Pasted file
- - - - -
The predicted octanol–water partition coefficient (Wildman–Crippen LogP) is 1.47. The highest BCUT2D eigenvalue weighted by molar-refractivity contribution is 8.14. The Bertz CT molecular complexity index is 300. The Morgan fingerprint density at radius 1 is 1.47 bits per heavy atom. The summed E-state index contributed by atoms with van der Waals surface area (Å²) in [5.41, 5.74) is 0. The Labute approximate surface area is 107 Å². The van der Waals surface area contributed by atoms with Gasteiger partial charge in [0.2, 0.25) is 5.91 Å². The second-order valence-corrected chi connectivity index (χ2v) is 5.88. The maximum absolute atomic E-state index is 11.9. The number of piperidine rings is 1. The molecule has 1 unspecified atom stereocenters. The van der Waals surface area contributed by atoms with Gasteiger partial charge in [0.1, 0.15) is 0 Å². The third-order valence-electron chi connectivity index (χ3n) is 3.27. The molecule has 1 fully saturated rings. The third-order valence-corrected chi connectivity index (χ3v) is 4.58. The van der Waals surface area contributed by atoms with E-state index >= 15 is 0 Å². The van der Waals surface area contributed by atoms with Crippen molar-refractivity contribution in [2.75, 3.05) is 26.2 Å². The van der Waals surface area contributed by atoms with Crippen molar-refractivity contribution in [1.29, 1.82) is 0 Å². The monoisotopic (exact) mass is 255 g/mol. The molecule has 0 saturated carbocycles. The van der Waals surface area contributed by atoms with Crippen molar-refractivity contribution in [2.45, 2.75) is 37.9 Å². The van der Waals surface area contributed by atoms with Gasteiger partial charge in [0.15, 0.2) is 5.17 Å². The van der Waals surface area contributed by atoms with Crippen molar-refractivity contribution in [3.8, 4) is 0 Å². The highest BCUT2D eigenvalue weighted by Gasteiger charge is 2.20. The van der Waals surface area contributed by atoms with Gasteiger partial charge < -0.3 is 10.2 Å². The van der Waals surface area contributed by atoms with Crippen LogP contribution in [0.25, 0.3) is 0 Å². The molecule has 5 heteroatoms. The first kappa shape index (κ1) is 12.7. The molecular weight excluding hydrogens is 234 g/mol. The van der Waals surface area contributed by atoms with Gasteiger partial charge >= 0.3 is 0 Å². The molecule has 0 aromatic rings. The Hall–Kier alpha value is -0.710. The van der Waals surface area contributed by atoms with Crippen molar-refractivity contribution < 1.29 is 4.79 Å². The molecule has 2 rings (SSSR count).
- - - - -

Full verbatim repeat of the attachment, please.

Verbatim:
The predicted octanol–water partition coefficient (Wildman–Crippen LogP) is 1.47. The highest BCUT2D eigenvalue weighted by molar-refractivity contribution is 8.14. The Bertz CT molecular complexity index is 300. The Morgan fingerprint density at radius 1 is 1.47 bits per heavy atom. The summed E-state index contributed by atoms with van der Waals surface area (Å²) in [5.41, 5.74) is 0. The Labute approximate surface area is 107 Å². The van der Waals surface area contributed by atoms with Gasteiger partial charge in [0.2, 0.25) is 5.91 Å². The second-order valence-corrected chi connectivity index (χ2v) is 5.88. The maximum absolute atomic E-state index is 11.9. The number of piperidine rings is 1. The molecule has 1 unspecified atom stereocenters. The van der Waals surface area contributed by atoms with Gasteiger partial charge in [0.1, 0.15) is 0 Å². The third-order valence-electron chi connectivity index (χ3n) is 3.27. The molecule has 1 fully saturated rings. The third-order valence-corrected chi connectivity index (χ3v) is 4.58. The van der Waals surface area contributed by atoms with E-state index >= 15 is 0 Å². The van der Waals surface area contributed by atoms with Crippen molar-refractivity contribution in [2.75, 3.05) is 26.2 Å². The van der Waals surface area contributed by atoms with Crippen molar-refractivity contribution in [1.29, 1.82) is 0 Å². The monoisotopic (exact) mass is 255 g/mol. The molecule has 0 saturated carbocycles. The van der Waals surface area contributed by atoms with Crippen molar-refractivity contribution in [2.45, 2.75) is 37.9 Å². The van der Waals surface area contributed by atoms with Gasteiger partial charge in [0.15, 0.2) is 5.17 Å². The van der Waals surface area contributed by atoms with Crippen molar-refractivity contribution in [3.8, 4) is 0 Å². The highest BCUT2D eigenvalue weighted by Gasteiger charge is 2.20. The van der Waals surface area contributed by atoms with Gasteiger partial charge < -0.3 is 10.2 Å². The van der Waals surface area contributed by atoms with Crippen LogP contribution in [0.25, 0.3) is 0 Å². The molecule has 5 heteroatoms. The first kappa shape index (κ1) is 12.7. The molecular weight excluding hydrogens is 234 g/mol. The van der Waals surface area contributed by atoms with Gasteiger partial charge >= 0.3 is 0 Å². The molecule has 0 aromatic rings. The Hall–Kier alpha value is -0.710. The van der Waals surface area contributed by atoms with Crippen molar-refractivity contribution < 1.29 is 4.79 Å². The molecule has 2 rings (SSSR count).